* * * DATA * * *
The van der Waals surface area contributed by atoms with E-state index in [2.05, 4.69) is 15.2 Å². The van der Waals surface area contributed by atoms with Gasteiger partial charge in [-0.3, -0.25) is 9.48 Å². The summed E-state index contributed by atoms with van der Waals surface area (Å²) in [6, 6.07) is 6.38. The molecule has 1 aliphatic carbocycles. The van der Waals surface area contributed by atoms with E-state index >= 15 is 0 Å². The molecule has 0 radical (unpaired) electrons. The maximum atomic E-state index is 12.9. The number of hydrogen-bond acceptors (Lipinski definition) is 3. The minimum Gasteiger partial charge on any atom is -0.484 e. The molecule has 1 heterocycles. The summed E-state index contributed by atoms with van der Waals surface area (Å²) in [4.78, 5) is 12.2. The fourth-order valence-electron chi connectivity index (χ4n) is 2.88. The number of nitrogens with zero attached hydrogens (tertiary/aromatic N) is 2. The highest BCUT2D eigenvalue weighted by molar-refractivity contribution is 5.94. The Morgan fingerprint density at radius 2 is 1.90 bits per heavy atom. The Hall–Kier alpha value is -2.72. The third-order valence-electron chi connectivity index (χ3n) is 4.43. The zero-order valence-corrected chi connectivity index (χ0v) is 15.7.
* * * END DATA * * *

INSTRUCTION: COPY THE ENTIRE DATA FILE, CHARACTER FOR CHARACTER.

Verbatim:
The van der Waals surface area contributed by atoms with E-state index in [2.05, 4.69) is 15.2 Å². The van der Waals surface area contributed by atoms with Gasteiger partial charge in [-0.3, -0.25) is 9.48 Å². The summed E-state index contributed by atoms with van der Waals surface area (Å²) in [6, 6.07) is 6.38. The molecule has 1 aliphatic carbocycles. The van der Waals surface area contributed by atoms with E-state index >= 15 is 0 Å². The molecule has 0 radical (unpaired) electrons. The maximum atomic E-state index is 12.9. The number of hydrogen-bond acceptors (Lipinski definition) is 3. The minimum Gasteiger partial charge on any atom is -0.484 e. The molecule has 1 heterocycles. The summed E-state index contributed by atoms with van der Waals surface area (Å²) in [4.78, 5) is 12.2. The fourth-order valence-electron chi connectivity index (χ4n) is 2.88. The number of nitrogens with zero attached hydrogens (tertiary/aromatic N) is 2. The highest BCUT2D eigenvalue weighted by molar-refractivity contribution is 5.94. The Morgan fingerprint density at radius 2 is 1.90 bits per heavy atom. The Hall–Kier alpha value is -2.72. The third-order valence-electron chi connectivity index (χ3n) is 4.43. The zero-order valence-corrected chi connectivity index (χ0v) is 15.7.